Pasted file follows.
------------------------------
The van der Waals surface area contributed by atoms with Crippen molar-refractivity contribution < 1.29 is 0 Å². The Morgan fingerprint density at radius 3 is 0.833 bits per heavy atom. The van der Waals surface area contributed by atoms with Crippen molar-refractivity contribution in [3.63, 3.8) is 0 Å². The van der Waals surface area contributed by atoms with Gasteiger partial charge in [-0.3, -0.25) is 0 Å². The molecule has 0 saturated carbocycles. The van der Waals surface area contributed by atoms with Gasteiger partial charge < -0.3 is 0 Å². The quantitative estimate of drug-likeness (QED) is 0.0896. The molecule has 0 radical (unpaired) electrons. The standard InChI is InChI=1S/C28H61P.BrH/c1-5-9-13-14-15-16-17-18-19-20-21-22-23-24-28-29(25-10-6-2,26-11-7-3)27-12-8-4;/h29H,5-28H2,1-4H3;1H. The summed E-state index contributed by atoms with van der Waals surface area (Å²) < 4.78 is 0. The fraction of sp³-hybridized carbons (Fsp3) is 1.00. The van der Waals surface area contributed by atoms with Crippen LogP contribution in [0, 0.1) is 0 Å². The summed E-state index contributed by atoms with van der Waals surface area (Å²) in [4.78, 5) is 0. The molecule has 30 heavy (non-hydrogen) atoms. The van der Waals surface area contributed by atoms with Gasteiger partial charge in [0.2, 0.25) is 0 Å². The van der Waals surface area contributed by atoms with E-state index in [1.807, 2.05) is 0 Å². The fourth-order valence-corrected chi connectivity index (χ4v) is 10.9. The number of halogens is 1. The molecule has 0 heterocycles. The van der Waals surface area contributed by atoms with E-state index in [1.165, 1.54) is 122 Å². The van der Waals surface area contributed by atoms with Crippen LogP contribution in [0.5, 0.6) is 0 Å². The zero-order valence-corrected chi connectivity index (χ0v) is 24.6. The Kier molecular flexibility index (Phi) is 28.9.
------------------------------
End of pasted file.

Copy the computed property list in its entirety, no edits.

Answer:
The van der Waals surface area contributed by atoms with Crippen molar-refractivity contribution < 1.29 is 0 Å². The Morgan fingerprint density at radius 3 is 0.833 bits per heavy atom. The van der Waals surface area contributed by atoms with Crippen molar-refractivity contribution in [3.63, 3.8) is 0 Å². The van der Waals surface area contributed by atoms with Gasteiger partial charge in [-0.3, -0.25) is 0 Å². The molecule has 0 saturated carbocycles. The van der Waals surface area contributed by atoms with Gasteiger partial charge < -0.3 is 0 Å². The quantitative estimate of drug-likeness (QED) is 0.0896. The molecule has 0 radical (unpaired) electrons. The standard InChI is InChI=1S/C28H61P.BrH/c1-5-9-13-14-15-16-17-18-19-20-21-22-23-24-28-29(25-10-6-2,26-11-7-3)27-12-8-4;/h29H,5-28H2,1-4H3;1H. The summed E-state index contributed by atoms with van der Waals surface area (Å²) < 4.78 is 0. The fraction of sp³-hybridized carbons (Fsp3) is 1.00. The van der Waals surface area contributed by atoms with Crippen LogP contribution in [0, 0.1) is 0 Å². The summed E-state index contributed by atoms with van der Waals surface area (Å²) in [4.78, 5) is 0. The molecule has 30 heavy (non-hydrogen) atoms. The van der Waals surface area contributed by atoms with Gasteiger partial charge in [0.2, 0.25) is 0 Å². The van der Waals surface area contributed by atoms with E-state index in [1.807, 2.05) is 0 Å². The fourth-order valence-corrected chi connectivity index (χ4v) is 10.9. The number of halogens is 1. The molecule has 0 heterocycles. The van der Waals surface area contributed by atoms with E-state index in [1.165, 1.54) is 122 Å². The van der Waals surface area contributed by atoms with Crippen LogP contribution in [0.5, 0.6) is 0 Å². The zero-order valence-corrected chi connectivity index (χ0v) is 24.6. The Kier molecular flexibility index (Phi) is 28.9.